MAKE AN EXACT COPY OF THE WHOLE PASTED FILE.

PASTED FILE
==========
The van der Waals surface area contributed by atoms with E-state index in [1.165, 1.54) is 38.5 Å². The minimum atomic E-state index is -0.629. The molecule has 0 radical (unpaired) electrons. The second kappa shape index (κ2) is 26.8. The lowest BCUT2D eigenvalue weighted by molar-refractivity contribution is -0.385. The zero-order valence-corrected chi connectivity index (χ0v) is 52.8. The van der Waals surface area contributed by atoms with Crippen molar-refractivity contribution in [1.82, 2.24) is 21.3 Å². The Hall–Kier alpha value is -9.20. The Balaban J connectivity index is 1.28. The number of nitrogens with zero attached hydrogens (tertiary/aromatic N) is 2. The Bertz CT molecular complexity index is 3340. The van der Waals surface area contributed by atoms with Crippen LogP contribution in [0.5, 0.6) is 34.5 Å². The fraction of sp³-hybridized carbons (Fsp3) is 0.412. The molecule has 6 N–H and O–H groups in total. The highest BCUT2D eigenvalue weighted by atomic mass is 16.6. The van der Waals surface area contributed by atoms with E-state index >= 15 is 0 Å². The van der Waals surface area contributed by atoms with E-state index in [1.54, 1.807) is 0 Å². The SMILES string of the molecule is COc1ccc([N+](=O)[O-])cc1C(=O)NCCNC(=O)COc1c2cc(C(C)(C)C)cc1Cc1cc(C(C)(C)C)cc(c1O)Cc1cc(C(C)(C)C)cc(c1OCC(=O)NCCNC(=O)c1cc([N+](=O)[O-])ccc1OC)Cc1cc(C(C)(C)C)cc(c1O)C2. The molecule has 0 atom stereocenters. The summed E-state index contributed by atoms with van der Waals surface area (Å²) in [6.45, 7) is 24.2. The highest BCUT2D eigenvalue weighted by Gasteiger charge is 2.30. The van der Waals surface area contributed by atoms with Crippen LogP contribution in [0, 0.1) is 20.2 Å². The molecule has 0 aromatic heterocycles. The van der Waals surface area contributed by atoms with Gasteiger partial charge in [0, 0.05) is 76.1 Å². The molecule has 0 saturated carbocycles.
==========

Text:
The van der Waals surface area contributed by atoms with E-state index in [1.165, 1.54) is 38.5 Å². The minimum atomic E-state index is -0.629. The molecule has 0 radical (unpaired) electrons. The second kappa shape index (κ2) is 26.8. The lowest BCUT2D eigenvalue weighted by molar-refractivity contribution is -0.385. The zero-order valence-corrected chi connectivity index (χ0v) is 52.8. The van der Waals surface area contributed by atoms with Crippen molar-refractivity contribution in [1.82, 2.24) is 21.3 Å². The Hall–Kier alpha value is -9.20. The Balaban J connectivity index is 1.28. The number of nitrogens with zero attached hydrogens (tertiary/aromatic N) is 2. The Bertz CT molecular complexity index is 3340. The van der Waals surface area contributed by atoms with Crippen LogP contribution in [0.5, 0.6) is 34.5 Å². The fraction of sp³-hybridized carbons (Fsp3) is 0.412. The molecule has 6 N–H and O–H groups in total. The highest BCUT2D eigenvalue weighted by atomic mass is 16.6. The van der Waals surface area contributed by atoms with E-state index >= 15 is 0 Å². The van der Waals surface area contributed by atoms with E-state index in [1.54, 1.807) is 0 Å². The SMILES string of the molecule is COc1ccc([N+](=O)[O-])cc1C(=O)NCCNC(=O)COc1c2cc(C(C)(C)C)cc1Cc1cc(C(C)(C)C)cc(c1O)Cc1cc(C(C)(C)C)cc(c1OCC(=O)NCCNC(=O)c1cc([N+](=O)[O-])ccc1OC)Cc1cc(C(C)(C)C)cc(c1O)C2. The molecule has 0 atom stereocenters. The summed E-state index contributed by atoms with van der Waals surface area (Å²) in [6.45, 7) is 24.2. The highest BCUT2D eigenvalue weighted by Gasteiger charge is 2.30. The van der Waals surface area contributed by atoms with Crippen LogP contribution in [0, 0.1) is 20.2 Å². The molecule has 0 aromatic heterocycles. The van der Waals surface area contributed by atoms with Gasteiger partial charge in [0, 0.05) is 76.1 Å². The molecule has 0 saturated carbocycles.